When someone is convicted in court not on sufficient evidence but instead on bias and "feelings" would you not say that an injustice has been committed?

Generally folks who espouse the viewpoint you just presented are very eager to benefit from the scientific method and reason *until* it contradicts them, until it says that you just might be flat wrong. At which point it gets labeled oppressive and close-minded. Its hypocritical.

You say that society privileges science and reason above all other methods of "knowing".

What other method of "knowing" do you propose that doesn't lead to 2+2=5?


Never the twain shall meet

As I said above, there is a gigantic divide between the rationalists and people who do not define themselves solely by that term. I don't think the divide can be bridged. So if you choose to rail against people who think differently than you, you will be wasting your time because they will be no more convinced by you than you are by them!

See what I'm saying?


Please present your

Please present your alternative method of "knowing" ?

Its unfortunate that you consider any challenge to your ideas to be me "railing" against you.

Perhaps I have misunderstood the purpose of a discussion forum. Is the purpose of a discussion forum for all participants to simply say "Yes, me too!" and those who disagree should keep such positions to themselves?

I come here seeking to be challenged and challenge others in kind as well as to practice articulating myself (and in the case of conspiracy theorists, to push back against anti-intellectual and anti-science nonsense).

Why do you come here?


The healthy mind cannot have two masters

In the above article by SK-B he wrote that my recent previous article, titled, The Separation of Science and Belief - "Give No Solace to the Faithful” had, in his words, "posed a great question," where I asked, “Is it irrational to believe in something that cannot be proven?”

His article, in a transparent attempt to compare and divide eschmitt and myself, may not have worked as well as he had liked. Eschmitt’s response was, “Yes” to my question, "Is it irrational to believe in something that cannot be proven (or disproven)?" Eschmitt goes on to say, “Unfalsifiable claims have no truth value because they are absolutely indistinguishable from any other unfalsifiable claim. Thus they are worthless and meaningless.”
What is it about that, that is so hard to understand?

One does not have to be a rocket-scientist to know that if you really believe in anything that has not, cannot, be proven or disproved, then truly, “Houston, we have a problem.”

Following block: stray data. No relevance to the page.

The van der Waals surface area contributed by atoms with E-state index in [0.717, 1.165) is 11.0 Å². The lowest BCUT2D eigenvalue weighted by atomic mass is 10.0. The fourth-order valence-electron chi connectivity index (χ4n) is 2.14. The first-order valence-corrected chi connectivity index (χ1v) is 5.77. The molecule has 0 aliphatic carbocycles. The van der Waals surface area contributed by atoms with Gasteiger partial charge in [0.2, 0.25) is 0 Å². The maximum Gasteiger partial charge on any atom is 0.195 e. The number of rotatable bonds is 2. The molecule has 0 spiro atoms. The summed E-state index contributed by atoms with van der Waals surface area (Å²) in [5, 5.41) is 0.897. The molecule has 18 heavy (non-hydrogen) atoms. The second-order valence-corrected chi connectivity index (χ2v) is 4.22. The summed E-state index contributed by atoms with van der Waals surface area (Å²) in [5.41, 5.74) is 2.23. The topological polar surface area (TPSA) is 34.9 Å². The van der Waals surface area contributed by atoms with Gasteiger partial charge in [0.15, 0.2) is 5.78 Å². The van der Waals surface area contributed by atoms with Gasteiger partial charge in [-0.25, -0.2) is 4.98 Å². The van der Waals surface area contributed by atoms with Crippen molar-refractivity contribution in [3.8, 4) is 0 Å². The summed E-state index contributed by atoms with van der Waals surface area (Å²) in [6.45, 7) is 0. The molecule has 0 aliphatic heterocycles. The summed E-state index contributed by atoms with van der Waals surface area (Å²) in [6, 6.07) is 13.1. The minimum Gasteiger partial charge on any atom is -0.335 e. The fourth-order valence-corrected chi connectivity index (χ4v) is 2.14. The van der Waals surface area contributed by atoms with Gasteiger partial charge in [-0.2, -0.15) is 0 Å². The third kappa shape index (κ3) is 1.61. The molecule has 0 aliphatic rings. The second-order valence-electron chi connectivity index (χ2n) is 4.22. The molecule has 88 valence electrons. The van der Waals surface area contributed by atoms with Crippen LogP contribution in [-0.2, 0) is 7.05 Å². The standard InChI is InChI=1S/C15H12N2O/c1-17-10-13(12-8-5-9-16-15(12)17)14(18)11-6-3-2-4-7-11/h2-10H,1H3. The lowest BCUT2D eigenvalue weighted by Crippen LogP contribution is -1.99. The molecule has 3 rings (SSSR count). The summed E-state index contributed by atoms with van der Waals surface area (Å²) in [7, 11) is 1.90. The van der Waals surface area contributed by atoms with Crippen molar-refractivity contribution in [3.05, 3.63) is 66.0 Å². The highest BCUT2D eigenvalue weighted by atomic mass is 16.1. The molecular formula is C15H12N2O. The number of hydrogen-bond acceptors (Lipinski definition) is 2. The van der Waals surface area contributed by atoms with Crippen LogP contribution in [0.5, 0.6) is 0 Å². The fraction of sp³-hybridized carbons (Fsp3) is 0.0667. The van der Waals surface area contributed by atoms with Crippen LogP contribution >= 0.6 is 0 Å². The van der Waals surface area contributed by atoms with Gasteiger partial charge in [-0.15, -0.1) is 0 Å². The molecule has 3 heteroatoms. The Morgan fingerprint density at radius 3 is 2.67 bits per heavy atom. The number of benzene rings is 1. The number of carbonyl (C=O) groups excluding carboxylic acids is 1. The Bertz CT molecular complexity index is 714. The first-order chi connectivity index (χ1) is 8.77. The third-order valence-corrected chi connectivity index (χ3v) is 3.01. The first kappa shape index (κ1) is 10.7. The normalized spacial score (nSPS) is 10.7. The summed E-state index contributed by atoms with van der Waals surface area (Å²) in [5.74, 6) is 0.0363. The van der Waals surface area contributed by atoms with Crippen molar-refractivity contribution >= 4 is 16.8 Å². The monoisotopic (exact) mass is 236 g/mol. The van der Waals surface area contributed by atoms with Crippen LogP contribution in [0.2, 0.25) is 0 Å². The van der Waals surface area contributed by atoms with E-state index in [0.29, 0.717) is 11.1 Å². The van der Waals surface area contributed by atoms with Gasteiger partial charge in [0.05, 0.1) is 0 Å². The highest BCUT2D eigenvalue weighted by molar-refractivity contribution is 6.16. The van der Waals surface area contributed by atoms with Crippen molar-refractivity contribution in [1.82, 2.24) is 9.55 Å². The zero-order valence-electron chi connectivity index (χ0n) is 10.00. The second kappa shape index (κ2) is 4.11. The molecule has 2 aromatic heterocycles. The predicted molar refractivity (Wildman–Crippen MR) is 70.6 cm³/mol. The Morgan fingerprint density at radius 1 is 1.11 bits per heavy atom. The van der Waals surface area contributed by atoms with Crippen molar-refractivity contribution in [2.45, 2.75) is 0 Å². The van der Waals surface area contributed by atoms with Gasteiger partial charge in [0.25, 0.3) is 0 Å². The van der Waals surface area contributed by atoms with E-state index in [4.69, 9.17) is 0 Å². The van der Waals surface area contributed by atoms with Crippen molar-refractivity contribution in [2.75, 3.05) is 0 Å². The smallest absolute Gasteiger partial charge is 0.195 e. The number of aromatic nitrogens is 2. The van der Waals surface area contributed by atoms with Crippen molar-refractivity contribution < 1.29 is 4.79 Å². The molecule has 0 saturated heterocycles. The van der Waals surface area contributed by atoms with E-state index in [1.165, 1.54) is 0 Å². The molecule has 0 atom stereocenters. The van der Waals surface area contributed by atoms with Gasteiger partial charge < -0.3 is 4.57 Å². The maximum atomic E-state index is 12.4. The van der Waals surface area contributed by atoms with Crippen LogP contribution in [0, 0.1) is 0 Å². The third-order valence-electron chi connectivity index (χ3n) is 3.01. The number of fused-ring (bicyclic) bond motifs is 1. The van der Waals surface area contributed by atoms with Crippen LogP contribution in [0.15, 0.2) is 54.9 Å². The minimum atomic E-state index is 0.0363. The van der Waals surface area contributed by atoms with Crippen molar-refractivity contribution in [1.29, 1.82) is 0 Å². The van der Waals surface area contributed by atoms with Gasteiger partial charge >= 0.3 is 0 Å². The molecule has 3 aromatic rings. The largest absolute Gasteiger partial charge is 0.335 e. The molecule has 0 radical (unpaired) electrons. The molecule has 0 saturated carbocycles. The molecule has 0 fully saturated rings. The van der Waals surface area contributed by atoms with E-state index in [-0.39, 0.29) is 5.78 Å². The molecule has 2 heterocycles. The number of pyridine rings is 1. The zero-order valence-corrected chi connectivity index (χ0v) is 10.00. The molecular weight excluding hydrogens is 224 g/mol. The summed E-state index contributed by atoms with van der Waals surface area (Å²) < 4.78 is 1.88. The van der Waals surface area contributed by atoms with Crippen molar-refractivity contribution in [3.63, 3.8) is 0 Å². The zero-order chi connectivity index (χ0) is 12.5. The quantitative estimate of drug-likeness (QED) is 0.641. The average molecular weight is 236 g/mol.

The idea that Donna and Lise feel that a better question would be: “Have you experienced…?” has no weight to nullify my original “great question.”
The fact that anyone has “experienced” something is essentially “loose change” that does not go very far to substantiate “the intellectual and practical activity encompassing the systematic study of the structure and behavior of the physical and natural world through observation and experiment.”

When Lise comments that “there is a gigantic divide between scientific/rationalist people and artsy/intuitive/spiritual people” she suggests that artsy and intuitive falls only with the “spiritual” people. That is patently untrue. Scientific/rationalist people have, can and do use intuition where quick, immediate insight, convictions, even cognition help them to think things through, and scientists can go on to provide proofs that are then subject to important peer review. Moreover, scientific/rationalist people can also be creative in the many fields of the arts without being the least bit spiritual.

If your "experiences" and/or “beliefs conformed to reality,” and are proven, they are no longer beliefs.

The healthy mind cannot have two masters.


Trying to add something

Religion means many things to many people. Not all religions are fundamentalist sects that cling to written words as the truth. For me religion is a creative mix of metaphor, storytelling, moral insight through parables, community, comfort for those in need, music, meditation, culture and tradition. Religion is not - for me - an alternative way of knowing about things we have determined through the scientific method. To say that religion and science are somehow competing for the same territory takes us back to such absurdities as the Scopes "monkey trial". I think we have moved beyond that by a few inches anyway.

The problem of religion being used to control people, demonize others and justify violence is less about religion and more about the terrible tendency of people to create identity by hating "the other". This is not only not religion - it is actually the exact opposite of what the world's faith traditions have tried to counter. I have no problem with folks who have no interest in religion of any kind - as long as they pay their contractors and treat the folks around them with decency. On the other, hand trying to argue against this hunger for grappling with the unknown through religious symbols and traditions is tough assignment. Religion has a lot to answer for, however a lot of the world's pain and suffering has been brought about by very 'rational' people. Just trying to add something.



A cunning device or expedient

When SK-B revealed, as he states above, his "personal benefits that can come from prayer and angelic solace, in the context of discussing my illness and brush with death 12 years ago," he attributed this complexity of thoughts "during" the time he was in a coma. I know enough about intensive care units (ICU) to tell you that if you revisit the startling, explicit and detailed storyline that he claims to have had during his unconscious comatose state, here in my article: (http://ibrattleboro.com/sections/oped/separation-science-and-belief-give... ), you can better understand why I reacted in the strident manner I did to his claims of alleged, amazing post-coma recall.. But my comment was deleted then. So be it.